When I first started blogging at Gizmodo, we had comments. Comments were a huge part of building community on niche news outlets at the time, and eventually almost all shut off the comments because… the trolls won.
The switch-off had some concurrency with the rise of social media, so outlets knew the conversation could continue around a story without needing to manage the problems that come with moderating the assholes.
The point being – comments suck.
Telling everyone their half-baked opinion is worthy of publication right alongside a piece of writing that took hours, at least, and sometimes months of research, was a terrible idea. It brought to life everything Terry Pratchett feared in his infamous exchange with Bill Gates.
“There’s a kind of parity of esteem of information on the net. It’s all there: there’s no way of finding out whether this stuff has any bottom to it or whether someone has just made it up.”
That “parity of esteem” is now at the heart of not just the way we treat comments and replies on social media, but also the algorithms that drive the way these platforms show us what they think is important to us.
What it shows us is now an attempted reflection of ourselves, or what they think we want to see in the world, or what they think we want to leave more comments and replies about.
They attempt to raise our desire to say things to that level where we think the chance to type a few more words and feel like we’re part of the public debate will keep us coming back for more.
Aside from the victory of keeping us ‘engaged’ (the dirty word of the decade), there’s something about this that makes everything feel like it’s about ourselves. As long as we spend time in the spaces where we’re encouraged to rattle off a quip or a comment, it’s pushing the idea that the next sentence we type is just as valuable as the previous sentence someone else typed, regardless of who they are and what they actually know.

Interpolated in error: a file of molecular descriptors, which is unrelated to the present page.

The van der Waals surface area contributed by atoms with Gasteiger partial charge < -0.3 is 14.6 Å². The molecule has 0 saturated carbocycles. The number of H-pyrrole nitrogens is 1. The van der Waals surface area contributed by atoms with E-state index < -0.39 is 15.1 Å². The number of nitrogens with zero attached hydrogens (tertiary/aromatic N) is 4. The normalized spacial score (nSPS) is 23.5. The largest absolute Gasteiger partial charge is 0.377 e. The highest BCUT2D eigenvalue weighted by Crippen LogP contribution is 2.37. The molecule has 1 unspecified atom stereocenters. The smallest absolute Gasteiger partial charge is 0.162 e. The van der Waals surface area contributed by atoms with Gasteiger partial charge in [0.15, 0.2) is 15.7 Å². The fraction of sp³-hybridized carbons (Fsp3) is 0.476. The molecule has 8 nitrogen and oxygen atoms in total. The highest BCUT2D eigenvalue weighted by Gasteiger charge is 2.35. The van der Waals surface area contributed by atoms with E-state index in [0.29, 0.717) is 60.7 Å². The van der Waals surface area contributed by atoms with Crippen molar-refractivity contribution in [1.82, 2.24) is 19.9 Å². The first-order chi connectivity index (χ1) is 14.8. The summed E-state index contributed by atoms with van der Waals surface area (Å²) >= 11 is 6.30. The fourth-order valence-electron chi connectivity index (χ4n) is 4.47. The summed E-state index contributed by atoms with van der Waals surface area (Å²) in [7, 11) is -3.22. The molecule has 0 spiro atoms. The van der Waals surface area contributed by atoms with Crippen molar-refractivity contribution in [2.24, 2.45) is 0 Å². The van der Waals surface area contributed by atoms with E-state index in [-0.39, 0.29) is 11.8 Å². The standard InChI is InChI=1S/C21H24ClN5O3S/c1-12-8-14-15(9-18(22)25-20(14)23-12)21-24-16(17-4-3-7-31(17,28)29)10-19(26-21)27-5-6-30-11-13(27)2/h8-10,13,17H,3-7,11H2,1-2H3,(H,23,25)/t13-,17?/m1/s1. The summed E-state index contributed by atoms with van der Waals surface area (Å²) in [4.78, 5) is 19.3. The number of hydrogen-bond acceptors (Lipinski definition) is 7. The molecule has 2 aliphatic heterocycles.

And in lockdown life, this de facto public sphere is making it all so much worse. This programmed public square, showing each of us exactly and only what it thinks we want the world to look like, and build that personal armour that we are right and everyone else is wrong.
I already hate Facebook, you know that already, but I’ve taken a few weeks of vastly reduced time on Twitter lately. It feels weird, and increasingly valuable, to let my ideas sit in my own head a while longer instead of just blurting them out on Twitter as soon as I have them.
I think this is related to the above, but I’m not 100% sure, so I’ve split it out as its own added thought in case it is a separate idea.
According to the paper, their findings imply that facial recognition systems are “extremely vulnerable.”
Facebook disabled the accounts of researchers behind tools that collect information on political ads running on Facebook.
The stakes are incredibly high, and Apple knows it. Whatever you think of Apple’s decision to implement these features, they’re not doing so lightly.
An app used mostly for watching video games just clinched the sports interview of the year in another blow to the traditional world of broadcasting.
We talk to the Irish skeleton racer about using a VR headset to improve his chances in one of the fastest sports on the planet.
Extra buttons are great for so many games, but we’re not quite sure who has hands that can use them all effectively.